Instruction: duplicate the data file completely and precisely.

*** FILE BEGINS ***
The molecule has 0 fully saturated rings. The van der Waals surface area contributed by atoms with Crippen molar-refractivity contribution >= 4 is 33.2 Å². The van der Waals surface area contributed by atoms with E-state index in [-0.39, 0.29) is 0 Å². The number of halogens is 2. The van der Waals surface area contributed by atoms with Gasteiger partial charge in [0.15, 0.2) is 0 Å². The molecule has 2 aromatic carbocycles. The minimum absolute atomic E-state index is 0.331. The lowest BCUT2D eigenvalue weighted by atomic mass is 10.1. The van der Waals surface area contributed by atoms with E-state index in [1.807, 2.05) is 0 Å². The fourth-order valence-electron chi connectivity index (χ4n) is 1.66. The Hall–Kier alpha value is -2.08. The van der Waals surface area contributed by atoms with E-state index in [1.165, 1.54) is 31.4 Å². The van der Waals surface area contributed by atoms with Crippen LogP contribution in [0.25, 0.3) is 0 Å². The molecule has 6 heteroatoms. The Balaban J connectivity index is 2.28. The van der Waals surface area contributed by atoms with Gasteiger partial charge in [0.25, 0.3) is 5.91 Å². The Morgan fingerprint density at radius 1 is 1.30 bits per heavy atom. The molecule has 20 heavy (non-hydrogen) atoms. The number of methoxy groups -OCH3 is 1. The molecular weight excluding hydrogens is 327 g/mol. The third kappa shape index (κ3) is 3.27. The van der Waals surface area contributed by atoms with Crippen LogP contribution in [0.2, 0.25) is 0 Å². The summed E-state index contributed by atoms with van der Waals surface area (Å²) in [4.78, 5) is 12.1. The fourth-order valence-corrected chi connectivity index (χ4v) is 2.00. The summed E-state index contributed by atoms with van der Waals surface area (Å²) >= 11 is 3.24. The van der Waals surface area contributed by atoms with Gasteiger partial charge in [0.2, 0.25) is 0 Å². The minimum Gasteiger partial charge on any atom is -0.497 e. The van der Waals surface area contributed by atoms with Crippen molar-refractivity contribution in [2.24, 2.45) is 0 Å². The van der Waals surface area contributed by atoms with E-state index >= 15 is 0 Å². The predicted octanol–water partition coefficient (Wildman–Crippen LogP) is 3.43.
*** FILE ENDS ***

The molecule has 0 fully saturated rings. The van der Waals surface area contributed by atoms with Crippen molar-refractivity contribution >= 4 is 33.2 Å². The van der Waals surface area contributed by atoms with E-state index in [-0.39, 0.29) is 0 Å². The number of halogens is 2. The van der Waals surface area contributed by atoms with Gasteiger partial charge in [0.15, 0.2) is 0 Å². The molecule has 2 aromatic carbocycles. The minimum absolute atomic E-state index is 0.331. The lowest BCUT2D eigenvalue weighted by atomic mass is 10.1. The van der Waals surface area contributed by atoms with E-state index in [1.807, 2.05) is 0 Å². The fourth-order valence-electron chi connectivity index (χ4n) is 1.66. The Hall–Kier alpha value is -2.08. The van der Waals surface area contributed by atoms with E-state index in [1.165, 1.54) is 31.4 Å². The van der Waals surface area contributed by atoms with Crippen LogP contribution in [0.25, 0.3) is 0 Å². The molecule has 6 heteroatoms. The Balaban J connectivity index is 2.28. The van der Waals surface area contributed by atoms with Gasteiger partial charge in [0.25, 0.3) is 5.91 Å². The Morgan fingerprint density at radius 1 is 1.30 bits per heavy atom. The molecule has 20 heavy (non-hydrogen) atoms. The number of methoxy groups -OCH3 is 1. The molecular weight excluding hydrogens is 327 g/mol. The third kappa shape index (κ3) is 3.27. The van der Waals surface area contributed by atoms with Crippen LogP contribution in [0.2, 0.25) is 0 Å². The summed E-state index contributed by atoms with van der Waals surface area (Å²) in [4.78, 5) is 12.1. The fourth-order valence-corrected chi connectivity index (χ4v) is 2.00. The summed E-state index contributed by atoms with van der Waals surface area (Å²) >= 11 is 3.24. The van der Waals surface area contributed by atoms with Gasteiger partial charge in [0.2, 0.25) is 0 Å². The minimum Gasteiger partial charge on any atom is -0.497 e. The van der Waals surface area contributed by atoms with Crippen molar-refractivity contribution in [2.24, 2.45) is 0 Å². The van der Waals surface area contributed by atoms with E-state index >= 15 is 0 Å². The predicted octanol–water partition coefficient (Wildman–Crippen LogP) is 3.43.